pp. 215), that is, the environment such as the site soil and building components including such as concrete materials and composites. Also, because the government was developing new design standards for buildings including schools and health centers, UNICEF risk response was to take advantage of development by enhancing governments earthquake response capabilities through the provision of expert participation in the development of new rules including formulas and functions in building design and construction and supporting public media services to local r communities to basic earthquake awareness and evacuation drills. In South Sudan, quality and time were key project objectives to complete finished works on one particular project the 45 Km flood dike in central South Sudan. Our team realized there was not enough local expertise to do the works through direct community effort of cash-for-work and the timeframe to complete the works before the incoming rains and very-sure-of increasing in water levels and flooding from the river Nile would not be possible under the present overall project objective of community empowerment. Therefore, the only risk response action to transfer the risk by getting the client and governments approval to subcontract the works to a professional and experience construction engineering and equipment company by making payments of risk premium to not only cover the scope of works but also rehabilitate any defects six months after the end of the project and another six months after the flood season. How to manage the changes in the Project Plan I have never undertaken a project, as manager or team member, without changes occurring during the life of the project. From my experience, projects are implemented over a constrained period of time and are a cycle of new circumstance and therefore new conditions. Also, no matter the high-tech equipment or machines and devised used in a project, projects are in reality the execution of processes by human resources whim by nature always have new ideas, recognizes mistakes and make constant change of mind and attitude. This makes it impossible for any project to proceed without a management plan for changes. My projects over the years, as I would think all projects are the combination of the scope statement, WBS, schedule, costs and quality, including other plans to create the project management plan. However, the quadruple constraints of scope, schedule, cost and quality are the baselines to managing projects and any changes to these constraints definitely affects one if not all the other constraints. Therefore to manage changes to the project plan would be to consider the following, as advised by Stephen Yahus in his article project management strategies series 3 managing change (http://EzineArticles.com/2535788) would be to have an approved and agreed upon change management plan that includes Clear criteria for when the change management process is required, roles and responsibilities and simple way to request change, conduct change impact assessment, explore alternatives, make final decision and incorporate the change and update the project plan. From my experience this is only possible if the following activities are planned and managed: Reporting - a standard reporting format on project performance s developed to include information of project scope, time, cost, quality and other issues. This report gives the project team the opportunity to measure planned performance against actual performance and take the necessary actions to ensure the project objectives are achieved. Communication the report and any other pertinent issues such as risks, assumptions and other constraints are reported to the project stakeholders on a weekly basis. This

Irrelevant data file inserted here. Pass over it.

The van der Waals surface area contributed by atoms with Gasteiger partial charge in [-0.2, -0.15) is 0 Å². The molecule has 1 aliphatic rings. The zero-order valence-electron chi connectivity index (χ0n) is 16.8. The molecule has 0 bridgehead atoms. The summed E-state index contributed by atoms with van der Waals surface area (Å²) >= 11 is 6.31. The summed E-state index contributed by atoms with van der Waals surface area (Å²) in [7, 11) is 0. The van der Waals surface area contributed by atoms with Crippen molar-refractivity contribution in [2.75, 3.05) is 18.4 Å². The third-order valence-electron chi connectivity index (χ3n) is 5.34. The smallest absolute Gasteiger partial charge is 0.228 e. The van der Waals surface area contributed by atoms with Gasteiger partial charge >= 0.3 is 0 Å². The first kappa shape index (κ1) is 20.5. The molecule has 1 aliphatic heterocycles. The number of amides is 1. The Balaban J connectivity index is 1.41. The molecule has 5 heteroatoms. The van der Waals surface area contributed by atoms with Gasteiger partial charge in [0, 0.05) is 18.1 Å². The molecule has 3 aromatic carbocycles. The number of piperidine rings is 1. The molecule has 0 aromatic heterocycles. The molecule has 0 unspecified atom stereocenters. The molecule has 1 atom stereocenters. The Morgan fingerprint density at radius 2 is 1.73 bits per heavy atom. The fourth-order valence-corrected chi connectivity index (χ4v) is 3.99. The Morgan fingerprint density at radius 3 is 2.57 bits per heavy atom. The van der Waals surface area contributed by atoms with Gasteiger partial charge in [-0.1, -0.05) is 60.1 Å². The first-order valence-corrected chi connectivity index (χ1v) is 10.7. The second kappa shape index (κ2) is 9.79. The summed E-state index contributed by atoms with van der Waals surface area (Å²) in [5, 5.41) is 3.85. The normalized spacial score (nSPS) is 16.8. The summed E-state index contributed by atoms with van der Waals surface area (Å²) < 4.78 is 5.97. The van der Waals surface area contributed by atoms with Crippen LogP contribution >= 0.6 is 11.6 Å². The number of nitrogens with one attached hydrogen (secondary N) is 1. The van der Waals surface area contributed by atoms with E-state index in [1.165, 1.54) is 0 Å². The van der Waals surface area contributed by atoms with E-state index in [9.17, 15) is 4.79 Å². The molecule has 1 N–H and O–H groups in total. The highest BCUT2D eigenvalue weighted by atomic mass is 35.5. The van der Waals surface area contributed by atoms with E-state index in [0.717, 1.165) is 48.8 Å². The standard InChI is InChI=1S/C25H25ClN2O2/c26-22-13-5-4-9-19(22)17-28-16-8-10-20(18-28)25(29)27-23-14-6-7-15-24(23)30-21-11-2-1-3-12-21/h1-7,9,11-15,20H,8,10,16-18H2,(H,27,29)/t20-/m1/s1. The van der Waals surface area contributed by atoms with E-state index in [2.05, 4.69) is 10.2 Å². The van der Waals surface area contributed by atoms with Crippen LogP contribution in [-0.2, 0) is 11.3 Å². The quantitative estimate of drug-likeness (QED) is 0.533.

communication should include charts, diagrams and or matrixes that clearly explain project risks, the response plans and resultant changes to the project plan. Project Team Awareness and Training all reports and communications must e shared and discussed with project team members and other staff; and if training for improvements are necessary this should be provided as much and as possible. Conclusion Risk management plan is key aspect ensuring projects are implemented successfully and project objectives are achieved. Risk management is both a threat and an opportunity that must be managed by the project manager and his team. Quality control, risk monitoring and control are used to measure work performance and manage and control changes in projects; and all changes in projects must be formally requested, approved and implemented, and the project management plan be updated accordingly. This is a very important strategy, tool and technique to use for the successful management of a project. .

Reference Sanghera, P. (2010) PMP in depth: project management professional study guide for the PMP exam. 2nd ed. Boston: Course Technology/Cengage Learning. Karsten Reincke (myPmps-0.8.7.1 2006-2009), PMBOK Guide, 3rd ed, 2004 Stephen Yahus (Project Management Strategies Series Article 3 - Managing Change http://EzineArticles.com/2535788)